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Hemostasis Disorders

By Edited Nov 13, 2013 0 0
Hemostasis Disorders
One of the most elegant creations of nature is blood clotting. But like most creations, it has its own flaws. Disorders of hemostasis cover two opposite poles, one condition is caused by undesirable clot formation, another condition is caused by the inability to produce clot and lastly a condition that involves both.
 
Thromboembolic Conditions
 
Thromboembolic Conditions - Hemostasis Disorders
Hemostasis in the wrong place does happen sometimes, despite all installed mechanisms of the body to regulate the process. A thrombus is a clot that persists and develops even when there is no damage done to the blood vessels. As clot continues to form, the thrombus increase in size, to a point where it can actually impede the flow of blood. Once the certain group of tissues are not sufficiently supplied with oxygen, that group of tissue will soon die. A famous example for this condition is coronary thrombosis. 
 
If for some reason the thrombus detaches itself from the vessel wall and floats freely in the blood stream, it is now called an embolus. In essence, an embolus poses no threat as if floats in the bloodstream. However, once an embolus encounters a vessel that is too narrow for it to pass through, then it becomes an embolism, an emboli blocking a blood vessel.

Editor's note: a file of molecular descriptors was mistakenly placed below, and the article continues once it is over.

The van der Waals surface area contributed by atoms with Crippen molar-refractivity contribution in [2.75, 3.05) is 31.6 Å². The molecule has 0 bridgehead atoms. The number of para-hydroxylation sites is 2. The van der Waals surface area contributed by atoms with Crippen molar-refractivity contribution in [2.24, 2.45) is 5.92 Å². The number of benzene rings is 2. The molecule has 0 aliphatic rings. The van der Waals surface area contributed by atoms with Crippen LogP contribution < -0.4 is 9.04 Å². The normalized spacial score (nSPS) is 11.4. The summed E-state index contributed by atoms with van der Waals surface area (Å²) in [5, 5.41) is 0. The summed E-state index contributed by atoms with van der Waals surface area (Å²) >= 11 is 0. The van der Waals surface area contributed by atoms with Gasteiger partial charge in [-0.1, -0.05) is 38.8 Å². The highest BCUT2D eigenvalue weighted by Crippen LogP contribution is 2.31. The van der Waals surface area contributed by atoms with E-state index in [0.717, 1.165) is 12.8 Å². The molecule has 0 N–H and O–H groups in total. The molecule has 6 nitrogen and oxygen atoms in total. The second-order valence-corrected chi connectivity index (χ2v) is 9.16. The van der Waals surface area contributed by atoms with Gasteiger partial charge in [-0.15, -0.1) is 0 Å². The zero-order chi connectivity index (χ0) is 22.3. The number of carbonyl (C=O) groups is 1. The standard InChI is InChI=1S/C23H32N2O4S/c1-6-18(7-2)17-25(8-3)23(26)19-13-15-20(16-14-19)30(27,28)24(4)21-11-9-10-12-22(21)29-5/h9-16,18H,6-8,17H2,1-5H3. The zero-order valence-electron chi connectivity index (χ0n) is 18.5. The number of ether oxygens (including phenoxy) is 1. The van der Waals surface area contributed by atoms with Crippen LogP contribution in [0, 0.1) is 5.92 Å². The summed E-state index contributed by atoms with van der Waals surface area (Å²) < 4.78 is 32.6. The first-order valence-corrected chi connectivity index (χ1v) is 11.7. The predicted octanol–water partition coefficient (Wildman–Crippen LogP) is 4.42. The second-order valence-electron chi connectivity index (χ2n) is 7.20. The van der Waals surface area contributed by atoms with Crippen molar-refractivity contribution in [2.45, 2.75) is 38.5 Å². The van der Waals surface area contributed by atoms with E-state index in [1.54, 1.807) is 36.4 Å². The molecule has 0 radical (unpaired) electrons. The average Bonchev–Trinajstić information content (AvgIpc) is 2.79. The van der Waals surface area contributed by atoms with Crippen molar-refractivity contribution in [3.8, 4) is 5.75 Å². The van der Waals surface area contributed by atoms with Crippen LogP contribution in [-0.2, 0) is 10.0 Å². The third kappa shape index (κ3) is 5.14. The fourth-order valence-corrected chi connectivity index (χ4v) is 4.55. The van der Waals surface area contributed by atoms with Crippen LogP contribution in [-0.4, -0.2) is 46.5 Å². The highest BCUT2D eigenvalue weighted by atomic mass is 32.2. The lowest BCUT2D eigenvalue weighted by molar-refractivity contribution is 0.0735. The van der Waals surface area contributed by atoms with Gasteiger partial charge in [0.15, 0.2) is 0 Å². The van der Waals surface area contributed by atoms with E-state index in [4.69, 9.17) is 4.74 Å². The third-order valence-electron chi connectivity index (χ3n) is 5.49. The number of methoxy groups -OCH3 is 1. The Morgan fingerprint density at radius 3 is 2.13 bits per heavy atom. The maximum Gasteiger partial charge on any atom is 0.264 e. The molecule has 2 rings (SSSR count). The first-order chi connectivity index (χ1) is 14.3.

Conditions such as atherosclerosis or inflammation can predispose to thromboembolic disease by giving the platelets a base to start clotting. Slow movement of blood also presents a problem since it give the clotting factors a chance to accumulate, thereby permitting clot formation.
 
Disseminated Intravascular Coagulation
 
Disseminated Intravascular Coagulation - Hemostasis Disorders
Disseminated Intravascular Coagulation or DIC is a special type of hemostasis disorder. In this condition, widespread clotting occurs in undamaged blood vessels and leaves the residual blood unable to clot. What manifests is a blockage in blood flow and later followed by a severe bleeding episode. 
 
Bleeding Disorders
 
Bleeding Disorders - Hemostasis Disorders
Anything that hampers the ability of the blood to form clots results in abnormal bleeding episodes. Thrombocytopenia is a classic example of a bleeding disorder.
 
Thrombocytopenia
 
Thrombocytopenia - Hemostasis Disorders